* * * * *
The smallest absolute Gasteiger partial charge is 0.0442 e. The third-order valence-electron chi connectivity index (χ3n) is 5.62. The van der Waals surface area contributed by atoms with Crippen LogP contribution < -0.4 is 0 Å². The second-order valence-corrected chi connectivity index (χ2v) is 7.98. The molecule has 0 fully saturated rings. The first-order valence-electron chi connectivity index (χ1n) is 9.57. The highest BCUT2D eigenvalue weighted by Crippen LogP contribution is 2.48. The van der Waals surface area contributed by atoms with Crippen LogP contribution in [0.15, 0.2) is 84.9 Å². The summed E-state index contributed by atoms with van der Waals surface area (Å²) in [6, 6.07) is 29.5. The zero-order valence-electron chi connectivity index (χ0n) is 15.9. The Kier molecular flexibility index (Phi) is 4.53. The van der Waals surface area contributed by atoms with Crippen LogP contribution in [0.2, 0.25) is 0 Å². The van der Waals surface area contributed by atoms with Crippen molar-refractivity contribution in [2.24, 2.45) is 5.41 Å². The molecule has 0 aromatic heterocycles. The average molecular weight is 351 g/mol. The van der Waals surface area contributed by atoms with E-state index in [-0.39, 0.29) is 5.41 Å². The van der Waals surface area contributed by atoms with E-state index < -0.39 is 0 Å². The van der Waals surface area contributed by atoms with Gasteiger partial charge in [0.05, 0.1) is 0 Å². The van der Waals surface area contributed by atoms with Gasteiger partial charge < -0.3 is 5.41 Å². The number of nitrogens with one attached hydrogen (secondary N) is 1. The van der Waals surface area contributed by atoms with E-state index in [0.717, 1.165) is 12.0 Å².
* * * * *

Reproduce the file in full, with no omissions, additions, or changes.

The smallest absolute Gasteiger partial charge is 0.0442 e. The third-order valence-electron chi connectivity index (χ3n) is 5.62. The van der Waals surface area contributed by atoms with Crippen LogP contribution < -0.4 is 0 Å². The second-order valence-corrected chi connectivity index (χ2v) is 7.98. The molecule has 0 fully saturated rings. The first-order valence-electron chi connectivity index (χ1n) is 9.57. The highest BCUT2D eigenvalue weighted by Crippen LogP contribution is 2.48. The van der Waals surface area contributed by atoms with Crippen LogP contribution in [0.15, 0.2) is 84.9 Å². The summed E-state index contributed by atoms with van der Waals surface area (Å²) in [6, 6.07) is 29.5. The zero-order valence-electron chi connectivity index (χ0n) is 15.9. The Kier molecular flexibility index (Phi) is 4.53. The van der Waals surface area contributed by atoms with Crippen LogP contribution in [0.2, 0.25) is 0 Å². The van der Waals surface area contributed by atoms with Crippen molar-refractivity contribution in [2.24, 2.45) is 5.41 Å². The molecule has 0 aromatic heterocycles. The average molecular weight is 351 g/mol. The van der Waals surface area contributed by atoms with E-state index in [-0.39, 0.29) is 5.41 Å². The van der Waals surface area contributed by atoms with E-state index < -0.39 is 0 Å². The van der Waals surface area contributed by atoms with Gasteiger partial charge in [0.05, 0.1) is 0 Å². The van der Waals surface area contributed by atoms with Gasteiger partial charge < -0.3 is 5.41 Å². The number of nitrogens with one attached hydrogen (secondary N) is 1. The van der Waals surface area contributed by atoms with E-state index in [0.717, 1.165) is 12.0 Å².